Today’s News - Wednesday, November 8, 2017

It's a Louvre Abu Dhabi kind of day (it opens Saturday!):

●  Wainwright offers cheers: Nouvel's "spectacular palace of culture shimmers in the desert. There is an air of sheikh chic to it all" - and jeers: "there's no whitewashing the appalling treatment of the laborers who built its light-filled halls."

●  Pes says the Louvre Abu Dhabi "puts a $1 billion spotlight on globalization," but "the stress on equality across eras and cultures sits oddly with the blind eye it turns to the long history of human inequality and exploitation" (then there's the "elephant in the room - when, or indeed whether, the other planned museums would be built").

●  Mannes-Abbott ponders the Louvre Abu Dhabi: is it a "universal museum or memorial to forced labor? Nouvel claims to have checked" working conditions "and saw 'nothing' of concern"; he "refers to evidence of modern-day slavery as an 'old question'" (he "has always been a doughty self-publicist" - ouch!).

●  Suri's Q&A with Nouvel: he "pulls back the curtain on the import, challenges, and even politics of his most highly anticipated project": it is "is one of the best works I have been fortunate to achieve" (no mention of labor conditions).

In other news:

●  Hume on how Google's "Sidewalk Labs' admiration for Toronto's 'openness to new things' could start to wear thin" when it faces "the parochial realities of city hall" - but "who knows? - things might just work out."

●  Australia's coal capital "is reinventing itself as a beachier Boston and, in the process, bringing its young people back," but Newcastle still has issues to overcome.

●  Jiao, Miró & McGrath weigh in on "what public transit can learn from Uber and Lyft": "Uberization" has already begun with some cities already "teaming up with ride-hailing companies to provide on-demand public transit" (some appalling rush-hour traffic congestion/commute time stats!).

●  Meanwhile, "the latest fake town built for self-driving cars has opened in South Korea that will simulate downtown areas, city outskirts, and 35 different driving conditions"; it joins "a growing village of faux communities built" for such purpose.

●  Lutz, former vice chairman and head of product development at GM, explains why "we are approaching the end of the line for the automobile - in 15 to 20 years human-driven vehicles will be legislated off the highways" ("probably everybody sees it coming, but no one wants to talk about it").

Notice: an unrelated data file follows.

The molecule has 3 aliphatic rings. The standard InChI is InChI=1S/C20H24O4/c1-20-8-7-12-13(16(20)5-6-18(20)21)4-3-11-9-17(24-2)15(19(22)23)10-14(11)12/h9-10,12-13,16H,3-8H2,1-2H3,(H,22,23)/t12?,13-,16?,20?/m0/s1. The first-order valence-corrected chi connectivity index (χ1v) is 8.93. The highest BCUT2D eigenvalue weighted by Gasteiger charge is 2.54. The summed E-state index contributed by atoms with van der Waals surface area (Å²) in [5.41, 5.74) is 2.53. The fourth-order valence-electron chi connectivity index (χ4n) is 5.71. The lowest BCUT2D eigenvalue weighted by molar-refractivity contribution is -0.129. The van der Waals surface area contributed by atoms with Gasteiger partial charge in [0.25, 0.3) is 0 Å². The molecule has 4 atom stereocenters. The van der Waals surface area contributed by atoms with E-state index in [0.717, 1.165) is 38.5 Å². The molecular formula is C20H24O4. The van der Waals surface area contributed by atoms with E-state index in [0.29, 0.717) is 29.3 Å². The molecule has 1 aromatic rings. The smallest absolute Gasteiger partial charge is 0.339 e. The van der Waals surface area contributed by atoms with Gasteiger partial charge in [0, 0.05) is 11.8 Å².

●  FXFOWLE's redesign of Hudson Yards' 3 Hudson Boulevard includes larger floor plates, but a lower height (no more "supertall" status?), and "like the last bridesmaid to get engaged, there's still no ring on the finger - or anchor tenant inked on a dotted line."

●  Cuozzo reports that Rockefeller Plaza in front of the former McGraw-Hill tower on 6th Avenue will undergo "the most sweeping transformation" since it opened in 1969 by replacing "the space-wasting sunken plaza with a new, public-friendly plaza at sidewalk level" and a large circular cutout to bring natural light to retail below.

●  Your eye-candy fix for the day: MVRDV's new futuristic Tianjin Binhai Public Library in China "is unlike any we've seen before" with "a distinctive sci-fi feel" (that's putting it mildly!).

●  There are some issues with changes to Philip Johnson's former Four Seasons (landmarked) interior: "The large, inelegant reception desk belongs in an airport," and "the mezzanine looks as if it had been moved on a trailer from some other building and attached with thumbtacks" (double-ouch!).

●  Krakoff is crafting a fresh image at Tiffany's Fifth Avenue digs, beginning with the home and accessories floor where an "injection of levity is not an unwelcome twist" - and the new Everyday Objects collection has "set the internet a-dither."

●  What's set the internet a-dither (and just in time for Christmas!): for the architect who has everything, Tiffany's Everyday Objects collection includes a ruler, protractor, and triangle, $400 to $500 range, a $350 drinking straw, and, last but not least, an $8,900 ball of yarn (good grief!).

Natural disasters and us:

●  Russell reports on Marvel, Meyer, Bolstad & Roig's "ambitious nonprofit" Resilient Power Puerto Rico that is installing permanent solar arrays targeting community facilities.

●  Adriaenssens & Strauss report on their Form Finding Lab at Princeton University that is "pursuing infrastructural solutions that are flexible, adaptable, and economical" for coastal defense using "inflatable seawalls."

●  Orff's speculative "oyster-tecture" designs have moved from MoMA's 2010 "Rising Currents" exhibition to reality: Hurricane Sandy "opened new funding avenues for coastal resilience projects" that are "part ecosystem, part infrastructure" (includes the amazing history of oysters and NYC!).

●  Texas is looking for $61 billion for its post-Hurricane Harvey plan that includes an "Ike Dike," elevating buildings, and buyouts: it "will be a tough sell" considering Puerto Rico, Florida, and California "are also in line for billions more in federal disaster funding."

●  An architect working with the AIA Firestorm Recovery Committee may have a solution to rebuilding a California town after the devastating wildlfires: "Donoho wants to rebuild neighborhoods like you would a big development, and she wants to do it fast" (she's already has half of the $500 million cost lined up).

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